Book release: Quakers, Creation Care, & Sustainability

This weekend, my first book was released! I co-edited the volume Quakers, Creation Care, and Sustainability with Stephen Potthoff, the sixth volume in the Quakers and the Disciplines Series for the Friends Association for Higher Education. I’m really excited to launch this collection out into the world! There are 24 chapters written by 27 Friends scholars and activists, or those connected with Quaker colleges. They span a range of topics from Quaker historical figures to building a Quaker ecotheology and connecting Friends thought with others’ work in religion and ecology, and there are sections on Friends approaches to teaching sustainability, as well as a section describing the work of Friends organizations and individuals working on environmental concerns. There are also discussion questions for book groups or classrooms, and there is an appendix with statements Friends have made regarding environmental topics. Download the Introduction here, and you can also send me a request for a PDF of my articles.

Contributors and editors to Quakers, Creation Care, & Sustainability. Left to right: Christy Randazzo, Lonnie Valentine, Paul Anderson (series editor), Cathy Pitzer, Cherice Bock (editor), Stephen Potthoff (editor), Doug Burks, Jim Hood, Walter Sullivan, S. Chagala Ngesa, and Mike Heller at Swarthmore College for the Friends Association for Higher Education conference, June 15, 2019.

We got some really nice critical acclaim for the volume from Philip Clayton, who teachings in religion and ecology at Claremont School of Theology, and Steve Chase, who now works at International Center on Nonviolent Conflict and who used to teach in the environmental studies department at Antioch University New England. Philip Clayton said:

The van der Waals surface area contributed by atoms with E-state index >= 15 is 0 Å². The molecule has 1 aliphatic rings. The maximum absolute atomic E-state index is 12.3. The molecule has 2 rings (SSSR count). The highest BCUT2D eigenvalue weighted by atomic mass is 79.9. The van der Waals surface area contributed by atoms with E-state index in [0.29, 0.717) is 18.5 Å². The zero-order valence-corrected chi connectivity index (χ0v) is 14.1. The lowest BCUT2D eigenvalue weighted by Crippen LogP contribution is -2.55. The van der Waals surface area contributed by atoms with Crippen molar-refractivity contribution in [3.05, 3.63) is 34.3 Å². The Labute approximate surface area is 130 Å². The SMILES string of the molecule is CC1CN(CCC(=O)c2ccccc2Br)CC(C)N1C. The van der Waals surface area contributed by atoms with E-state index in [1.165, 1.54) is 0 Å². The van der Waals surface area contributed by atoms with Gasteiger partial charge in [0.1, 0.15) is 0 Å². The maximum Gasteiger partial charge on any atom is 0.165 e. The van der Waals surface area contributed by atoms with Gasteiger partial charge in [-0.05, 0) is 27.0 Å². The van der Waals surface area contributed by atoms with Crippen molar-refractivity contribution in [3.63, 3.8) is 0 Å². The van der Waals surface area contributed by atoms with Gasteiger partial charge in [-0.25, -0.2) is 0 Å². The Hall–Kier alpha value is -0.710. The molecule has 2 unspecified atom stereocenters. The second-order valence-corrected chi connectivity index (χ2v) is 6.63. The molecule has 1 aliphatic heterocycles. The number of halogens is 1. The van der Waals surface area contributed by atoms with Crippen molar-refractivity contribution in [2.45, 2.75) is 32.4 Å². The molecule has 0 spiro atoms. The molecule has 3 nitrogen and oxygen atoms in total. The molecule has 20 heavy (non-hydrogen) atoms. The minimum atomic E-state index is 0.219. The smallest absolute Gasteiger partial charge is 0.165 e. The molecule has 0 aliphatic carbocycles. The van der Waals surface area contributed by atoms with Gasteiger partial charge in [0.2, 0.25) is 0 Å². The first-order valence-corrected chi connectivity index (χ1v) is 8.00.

“This is the richest resource on Quakerism and creation care to date! Rooted in deep spirituality and practical experience, the chapters canvas the topic from history to theology, from academics to activism. I have never seen the case for a distinctively Quaker call to stewardship presented with this breadth and force before.”

And Steve Chase observed:

“On page two of George Fox’s Journal, he talked about the three great loves of our religion: love of God, love of neighbor, and love of God’s good earth. This remarkable collection speaks to all three loves in the Quaker past, present, and future. I was inspired and moved by the insights, wisdom, and faithfulness evidenced in this book.”

My contributions to the volume include a chapter entitled: “Quakers & Creation Care: Potentials and Pitfalls for an Ecotheology of Friends,” and a chapter based on a paper I wrote for the American Academy of Religion Quaker Studies Group in 2012 with my friend Rebecca Artinian-Kaiser, “‘Do What You Do in the Wisdom of God’: Theological Resources for Quaker Ecological Action in the Writings of George Fox.” I also interviewed my friend and colleague, Craig Goodworth in a chapter entitled: “Ecotone: Quakerism, Sustainability, Art, and the Boundaries Between.”

Here is the full Table of Contents:

Part I: Ecological Themes in Quaker History

  1. “Do What You Do in the Wisdom of God”: Theological Resources for Quaker Ecological Action in the Writings of George Fox, Rebecca Artinian-Kaiser and Cherice Bock
  2. John Woolman’s Environmental Consciousness, Mike Heller
  3. Quakers and Quaker Farmers in the Colonial and Early Republic Era and the Development of Two Views of Nature, Douglas J. Burks